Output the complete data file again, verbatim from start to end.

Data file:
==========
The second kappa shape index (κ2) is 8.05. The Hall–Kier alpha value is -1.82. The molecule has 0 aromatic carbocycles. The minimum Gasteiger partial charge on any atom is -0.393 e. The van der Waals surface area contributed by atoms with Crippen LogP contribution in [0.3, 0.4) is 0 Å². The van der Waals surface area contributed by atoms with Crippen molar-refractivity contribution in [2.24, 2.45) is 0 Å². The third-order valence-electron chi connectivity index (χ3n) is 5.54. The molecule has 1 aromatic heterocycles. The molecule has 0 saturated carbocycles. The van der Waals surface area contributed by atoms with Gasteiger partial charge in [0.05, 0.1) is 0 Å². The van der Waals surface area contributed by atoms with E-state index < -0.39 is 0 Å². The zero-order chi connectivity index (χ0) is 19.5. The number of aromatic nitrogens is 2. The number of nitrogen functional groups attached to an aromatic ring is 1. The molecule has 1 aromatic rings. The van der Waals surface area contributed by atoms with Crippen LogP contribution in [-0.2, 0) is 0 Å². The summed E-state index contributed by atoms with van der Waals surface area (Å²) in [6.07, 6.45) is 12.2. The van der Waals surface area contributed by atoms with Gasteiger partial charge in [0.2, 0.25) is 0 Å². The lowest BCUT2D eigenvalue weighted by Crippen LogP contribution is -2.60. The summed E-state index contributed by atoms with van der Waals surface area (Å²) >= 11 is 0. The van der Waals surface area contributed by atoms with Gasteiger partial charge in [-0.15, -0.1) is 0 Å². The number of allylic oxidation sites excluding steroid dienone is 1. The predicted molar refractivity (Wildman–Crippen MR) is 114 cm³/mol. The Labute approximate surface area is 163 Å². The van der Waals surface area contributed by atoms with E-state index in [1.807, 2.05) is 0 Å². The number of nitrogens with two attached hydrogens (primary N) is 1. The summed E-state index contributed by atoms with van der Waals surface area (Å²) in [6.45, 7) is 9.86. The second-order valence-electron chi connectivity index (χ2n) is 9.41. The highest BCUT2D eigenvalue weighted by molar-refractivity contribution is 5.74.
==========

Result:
The second kappa shape index (κ2) is 8.05. The Hall–Kier alpha value is -1.82. The molecule has 0 aromatic carbocycles. The minimum Gasteiger partial charge on any atom is -0.393 e. The van der Waals surface area contributed by atoms with Crippen LogP contribution in [0.3, 0.4) is 0 Å². The van der Waals surface area contributed by atoms with Crippen molar-refractivity contribution in [2.24, 2.45) is 0 Å². The third-order valence-electron chi connectivity index (χ3n) is 5.54. The molecule has 1 aromatic heterocycles. The molecule has 0 saturated carbocycles. The van der Waals surface area contributed by atoms with Gasteiger partial charge in [0.05, 0.1) is 0 Å². The van der Waals surface area contributed by atoms with E-state index < -0.39 is 0 Å². The zero-order chi connectivity index (χ0) is 19.5. The number of aromatic nitrogens is 2. The number of nitrogen functional groups attached to an aromatic ring is 1. The molecule has 1 aromatic rings. The van der Waals surface area contributed by atoms with Crippen LogP contribution in [-0.2, 0) is 0 Å². The summed E-state index contributed by atoms with van der Waals surface area (Å²) in [6.07, 6.45) is 12.2. The van der Waals surface area contributed by atoms with Gasteiger partial charge in [0.2, 0.25) is 0 Å². The lowest BCUT2D eigenvalue weighted by Crippen LogP contribution is -2.60. The summed E-state index contributed by atoms with van der Waals surface area (Å²) >= 11 is 0. The van der Waals surface area contributed by atoms with Gasteiger partial charge in [-0.15, -0.1) is 0 Å². The number of allylic oxidation sites excluding steroid dienone is 1. The predicted molar refractivity (Wildman–Crippen MR) is 114 cm³/mol. The Labute approximate surface area is 163 Å². The van der Waals surface area contributed by atoms with E-state index in [1.807, 2.05) is 0 Å². The number of nitrogens with two attached hydrogens (primary N) is 1. The summed E-state index contributed by atoms with van der Waals surface area (Å²) in [6.45, 7) is 9.86. The second-order valence-electron chi connectivity index (χ2n) is 9.41. The highest BCUT2D eigenvalue weighted by molar-refractivity contribution is 5.74.